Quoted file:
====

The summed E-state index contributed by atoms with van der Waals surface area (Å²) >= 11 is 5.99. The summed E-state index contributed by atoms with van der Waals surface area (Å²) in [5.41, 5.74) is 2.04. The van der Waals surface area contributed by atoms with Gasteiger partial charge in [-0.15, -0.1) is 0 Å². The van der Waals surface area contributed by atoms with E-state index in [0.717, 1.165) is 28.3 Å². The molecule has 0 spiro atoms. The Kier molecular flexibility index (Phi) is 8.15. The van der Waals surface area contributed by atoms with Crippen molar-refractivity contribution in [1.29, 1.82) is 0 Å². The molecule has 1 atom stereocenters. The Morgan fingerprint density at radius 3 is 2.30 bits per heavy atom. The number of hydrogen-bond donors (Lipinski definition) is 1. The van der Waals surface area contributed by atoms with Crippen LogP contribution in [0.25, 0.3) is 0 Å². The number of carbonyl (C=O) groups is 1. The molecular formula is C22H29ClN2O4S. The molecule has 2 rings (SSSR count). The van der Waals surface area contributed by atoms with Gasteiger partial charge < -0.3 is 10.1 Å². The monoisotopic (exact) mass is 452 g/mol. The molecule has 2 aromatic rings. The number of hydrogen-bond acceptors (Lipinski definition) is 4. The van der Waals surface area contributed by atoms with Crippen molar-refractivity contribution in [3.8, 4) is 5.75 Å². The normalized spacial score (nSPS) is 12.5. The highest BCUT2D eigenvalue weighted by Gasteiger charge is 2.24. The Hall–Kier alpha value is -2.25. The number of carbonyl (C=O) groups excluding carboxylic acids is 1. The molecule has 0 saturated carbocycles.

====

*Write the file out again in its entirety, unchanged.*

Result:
The summed E-state index contributed by atoms with van der Waals surface area (Å²) >= 11 is 5.99. The summed E-state index contributed by atoms with van der Waals surface area (Å²) in [5.41, 5.74) is 2.04. The van der Waals surface area contributed by atoms with Gasteiger partial charge in [-0.15, -0.1) is 0 Å². The van der Waals surface area contributed by atoms with E-state index in [0.717, 1.165) is 28.3 Å². The molecule has 0 spiro atoms. The Kier molecular flexibility index (Phi) is 8.15. The van der Waals surface area contributed by atoms with Crippen molar-refractivity contribution in [1.29, 1.82) is 0 Å². The molecule has 1 atom stereocenters. The Morgan fingerprint density at radius 3 is 2.30 bits per heavy atom. The number of hydrogen-bond donors (Lipinski definition) is 1. The van der Waals surface area contributed by atoms with Crippen LogP contribution in [0.25, 0.3) is 0 Å². The number of carbonyl (C=O) groups is 1. The molecular formula is C22H29ClN2O4S. The molecule has 2 rings (SSSR count). The van der Waals surface area contributed by atoms with Gasteiger partial charge < -0.3 is 10.1 Å². The monoisotopic (exact) mass is 452 g/mol. The molecule has 2 aromatic rings. The number of hydrogen-bond acceptors (Lipinski definition) is 4. The van der Waals surface area contributed by atoms with Crippen molar-refractivity contribution in [3.8, 4) is 5.75 Å². The normalized spacial score (nSPS) is 12.5. The highest BCUT2D eigenvalue weighted by Gasteiger charge is 2.24. The Hall–Kier alpha value is -2.25. The number of carbonyl (C=O) groups excluding carboxylic acids is 1. The molecule has 0 saturated carbocycles.